On my last day in New York back in May, my friend Sally and I went to the roof of the Metropolitan Museum of Art so I could take one last look over Manhattan. In looking out across the park and city I realised how over the course of my time there I had built up an internal map of the city , which from the clarity of the elevated vantage point, and the discussion of bearings with another mind I had realised was quite inaccurate.
Mapping is something we all do. Our minds are full of visual projections of our treaded past, every map evolving alongside our experiences. I was interested in freezing that moment of perception, to create a sort of map that reflected my view of the city at that point of experience. Before that trip, New York has existed to me only through songs, books and films, but never had that information gathered as a whole but remained only as disconnected fragments.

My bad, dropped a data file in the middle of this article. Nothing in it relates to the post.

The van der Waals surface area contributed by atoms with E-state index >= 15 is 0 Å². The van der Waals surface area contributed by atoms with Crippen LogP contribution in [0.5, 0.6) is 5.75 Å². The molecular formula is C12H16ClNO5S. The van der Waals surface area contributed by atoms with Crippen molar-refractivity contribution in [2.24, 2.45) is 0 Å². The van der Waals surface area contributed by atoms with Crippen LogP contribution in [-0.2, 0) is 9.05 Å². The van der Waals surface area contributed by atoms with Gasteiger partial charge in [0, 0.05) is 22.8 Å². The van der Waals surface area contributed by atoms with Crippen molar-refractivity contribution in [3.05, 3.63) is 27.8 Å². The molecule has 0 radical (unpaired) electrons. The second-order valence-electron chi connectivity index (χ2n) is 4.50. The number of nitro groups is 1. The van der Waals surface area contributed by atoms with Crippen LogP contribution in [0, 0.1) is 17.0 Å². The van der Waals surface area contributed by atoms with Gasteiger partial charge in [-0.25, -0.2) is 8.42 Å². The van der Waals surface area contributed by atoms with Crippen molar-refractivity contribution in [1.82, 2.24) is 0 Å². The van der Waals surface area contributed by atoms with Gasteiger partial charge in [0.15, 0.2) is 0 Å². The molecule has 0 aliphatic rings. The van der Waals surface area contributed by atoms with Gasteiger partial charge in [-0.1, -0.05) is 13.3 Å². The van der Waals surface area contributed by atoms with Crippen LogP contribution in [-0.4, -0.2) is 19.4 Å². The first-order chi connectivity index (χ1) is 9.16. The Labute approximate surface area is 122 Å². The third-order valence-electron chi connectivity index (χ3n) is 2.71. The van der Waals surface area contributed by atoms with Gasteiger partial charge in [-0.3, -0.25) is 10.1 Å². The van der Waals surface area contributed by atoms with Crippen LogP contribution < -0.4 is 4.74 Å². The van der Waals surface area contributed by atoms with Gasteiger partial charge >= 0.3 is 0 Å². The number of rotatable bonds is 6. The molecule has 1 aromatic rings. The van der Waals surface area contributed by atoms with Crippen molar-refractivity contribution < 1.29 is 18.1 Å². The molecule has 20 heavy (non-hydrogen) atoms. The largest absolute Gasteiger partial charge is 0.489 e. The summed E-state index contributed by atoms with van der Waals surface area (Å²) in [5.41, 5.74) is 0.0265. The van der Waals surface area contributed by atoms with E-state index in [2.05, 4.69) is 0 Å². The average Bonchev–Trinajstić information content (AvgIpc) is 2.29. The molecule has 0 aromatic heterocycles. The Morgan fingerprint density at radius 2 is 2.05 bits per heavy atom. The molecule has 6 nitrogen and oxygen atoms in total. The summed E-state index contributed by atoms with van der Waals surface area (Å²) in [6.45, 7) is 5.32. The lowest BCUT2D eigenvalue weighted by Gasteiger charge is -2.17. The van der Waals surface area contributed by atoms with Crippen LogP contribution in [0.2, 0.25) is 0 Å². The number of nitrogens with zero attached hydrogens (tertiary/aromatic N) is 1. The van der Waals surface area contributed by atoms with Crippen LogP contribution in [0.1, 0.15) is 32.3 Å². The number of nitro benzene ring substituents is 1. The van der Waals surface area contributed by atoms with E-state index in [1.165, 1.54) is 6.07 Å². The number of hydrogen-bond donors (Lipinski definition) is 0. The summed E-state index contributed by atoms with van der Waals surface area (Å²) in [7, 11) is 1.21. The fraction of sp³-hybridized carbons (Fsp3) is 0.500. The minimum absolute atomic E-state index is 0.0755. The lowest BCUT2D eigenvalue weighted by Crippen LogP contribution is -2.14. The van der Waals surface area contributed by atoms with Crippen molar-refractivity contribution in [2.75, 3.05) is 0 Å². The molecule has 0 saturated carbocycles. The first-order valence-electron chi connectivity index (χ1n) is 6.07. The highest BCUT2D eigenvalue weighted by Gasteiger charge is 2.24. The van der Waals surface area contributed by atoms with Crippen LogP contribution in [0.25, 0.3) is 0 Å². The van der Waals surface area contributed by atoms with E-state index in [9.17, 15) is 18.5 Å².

The idea of 'the whole', or 'the bigger picture' or say 'the past'- all collections I suppose, as opposed to many individual and separate parts I always find interesting.
This was addressed in a visual way at the Sonia Delauney exhibition I visited at The Cooper Hewitt Museum, in the theory of Simultaneity.
Talking of a collaboration between poet Cendrars and Sonia Delauney, the poet Apollinaire comments;
'Cendrars and Madame Delauney-Terk realised a unique experiment in Simultaneity, written in contrasts of colors in order to train the eye to read with one glance the whole of a poem, as an orchestra conductor reads with one glance the notes placed up and down the bar, as one sees with a single glance the plastic elements printed on a poster'.
(Color moves- Sonia Delauney)
These thoughts above swirled as the open call for submissions was announced for Poundshop 4.
On the roof, Sally, who has been living in Japan this past year (look at her beautiful work here too) showed me some examples of the Japanese method of wrapping called Furoshiki.
In previous poundshop pop up shops having made wrapping papers it occurred to me, a textile version would perhaps make a nice development.
It evokes to me the ancient traveller's bindle and brought me again to that gathering of collected experience that we take with us.